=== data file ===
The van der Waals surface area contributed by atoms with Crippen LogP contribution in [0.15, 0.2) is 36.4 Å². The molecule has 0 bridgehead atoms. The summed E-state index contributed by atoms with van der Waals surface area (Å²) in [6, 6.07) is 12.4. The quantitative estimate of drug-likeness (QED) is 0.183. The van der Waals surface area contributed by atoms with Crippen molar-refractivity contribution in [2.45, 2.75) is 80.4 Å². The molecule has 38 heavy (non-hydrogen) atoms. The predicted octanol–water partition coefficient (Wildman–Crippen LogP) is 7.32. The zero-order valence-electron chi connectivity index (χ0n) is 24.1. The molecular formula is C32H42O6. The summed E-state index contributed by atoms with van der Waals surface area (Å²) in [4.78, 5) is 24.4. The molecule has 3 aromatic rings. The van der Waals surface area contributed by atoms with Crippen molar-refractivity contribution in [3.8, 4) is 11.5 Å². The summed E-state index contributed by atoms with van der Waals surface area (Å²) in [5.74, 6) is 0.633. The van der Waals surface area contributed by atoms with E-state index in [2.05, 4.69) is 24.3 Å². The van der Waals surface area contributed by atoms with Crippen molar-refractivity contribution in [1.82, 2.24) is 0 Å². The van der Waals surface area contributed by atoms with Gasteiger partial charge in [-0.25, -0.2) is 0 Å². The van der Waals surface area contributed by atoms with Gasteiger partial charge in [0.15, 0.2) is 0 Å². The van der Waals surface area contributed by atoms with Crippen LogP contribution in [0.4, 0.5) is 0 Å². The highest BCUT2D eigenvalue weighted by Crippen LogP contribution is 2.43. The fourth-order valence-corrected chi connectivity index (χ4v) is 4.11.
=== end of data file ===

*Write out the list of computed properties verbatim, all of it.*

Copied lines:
The van der Waals surface area contributed by atoms with Crippen LogP contribution in [0.15, 0.2) is 36.4 Å². The molecule has 0 bridgehead atoms. The summed E-state index contributed by atoms with van der Waals surface area (Å²) in [6, 6.07) is 12.4. The quantitative estimate of drug-likeness (QED) is 0.183. The van der Waals surface area contributed by atoms with Crippen molar-refractivity contribution in [2.45, 2.75) is 80.4 Å². The molecule has 38 heavy (non-hydrogen) atoms. The predicted octanol–water partition coefficient (Wildman–Crippen LogP) is 7.32. The zero-order valence-electron chi connectivity index (χ0n) is 24.1. The molecular formula is C32H42O6. The summed E-state index contributed by atoms with van der Waals surface area (Å²) in [4.78, 5) is 24.4. The molecule has 3 aromatic rings. The van der Waals surface area contributed by atoms with Crippen molar-refractivity contribution in [3.8, 4) is 11.5 Å². The summed E-state index contributed by atoms with van der Waals surface area (Å²) in [5.74, 6) is 0.633. The van der Waals surface area contributed by atoms with E-state index in [2.05, 4.69) is 24.3 Å². The van der Waals surface area contributed by atoms with Crippen molar-refractivity contribution in [1.82, 2.24) is 0 Å². The van der Waals surface area contributed by atoms with Gasteiger partial charge in [-0.25, -0.2) is 0 Å². The van der Waals surface area contributed by atoms with Gasteiger partial charge in [0.15, 0.2) is 0 Å². The van der Waals surface area contributed by atoms with Crippen LogP contribution in [0.4, 0.5) is 0 Å². The highest BCUT2D eigenvalue weighted by Crippen LogP contribution is 2.43. The fourth-order valence-corrected chi connectivity index (χ4v) is 4.11.